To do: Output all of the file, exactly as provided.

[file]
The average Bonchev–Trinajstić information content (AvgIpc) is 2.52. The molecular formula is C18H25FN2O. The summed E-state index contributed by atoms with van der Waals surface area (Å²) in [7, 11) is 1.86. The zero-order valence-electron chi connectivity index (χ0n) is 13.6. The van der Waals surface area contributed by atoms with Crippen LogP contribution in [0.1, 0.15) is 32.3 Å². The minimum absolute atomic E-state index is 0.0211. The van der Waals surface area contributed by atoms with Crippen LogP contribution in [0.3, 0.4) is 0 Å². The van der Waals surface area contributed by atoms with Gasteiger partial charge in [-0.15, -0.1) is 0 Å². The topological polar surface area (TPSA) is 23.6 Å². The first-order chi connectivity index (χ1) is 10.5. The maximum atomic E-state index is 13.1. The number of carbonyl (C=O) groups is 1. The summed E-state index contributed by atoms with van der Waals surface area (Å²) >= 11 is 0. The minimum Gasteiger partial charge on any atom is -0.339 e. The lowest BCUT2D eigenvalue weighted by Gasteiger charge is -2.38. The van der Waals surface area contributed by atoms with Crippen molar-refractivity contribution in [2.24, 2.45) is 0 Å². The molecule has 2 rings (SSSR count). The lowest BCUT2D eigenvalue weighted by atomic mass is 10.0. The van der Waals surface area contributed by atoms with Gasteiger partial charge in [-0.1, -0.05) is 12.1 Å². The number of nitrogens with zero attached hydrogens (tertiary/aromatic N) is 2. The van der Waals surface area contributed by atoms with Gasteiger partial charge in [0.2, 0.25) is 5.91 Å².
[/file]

The average Bonchev–Trinajstić information content (AvgIpc) is 2.52. The molecular formula is C18H25FN2O. The summed E-state index contributed by atoms with van der Waals surface area (Å²) in [7, 11) is 1.86. The zero-order valence-electron chi connectivity index (χ0n) is 13.6. The van der Waals surface area contributed by atoms with Crippen LogP contribution in [0.1, 0.15) is 32.3 Å². The minimum absolute atomic E-state index is 0.0211. The van der Waals surface area contributed by atoms with Crippen LogP contribution in [0.3, 0.4) is 0 Å². The van der Waals surface area contributed by atoms with Gasteiger partial charge in [-0.15, -0.1) is 0 Å². The topological polar surface area (TPSA) is 23.6 Å². The first-order chi connectivity index (χ1) is 10.5. The maximum atomic E-state index is 13.1. The number of carbonyl (C=O) groups is 1. The summed E-state index contributed by atoms with van der Waals surface area (Å²) >= 11 is 0. The minimum Gasteiger partial charge on any atom is -0.339 e. The lowest BCUT2D eigenvalue weighted by Gasteiger charge is -2.38. The van der Waals surface area contributed by atoms with Crippen molar-refractivity contribution in [2.24, 2.45) is 0 Å². The molecule has 2 rings (SSSR count). The lowest BCUT2D eigenvalue weighted by atomic mass is 10.0. The van der Waals surface area contributed by atoms with Gasteiger partial charge in [-0.1, -0.05) is 12.1 Å². The number of nitrogens with zero attached hydrogens (tertiary/aromatic N) is 2. The van der Waals surface area contributed by atoms with Gasteiger partial charge in [0.2, 0.25) is 5.91 Å².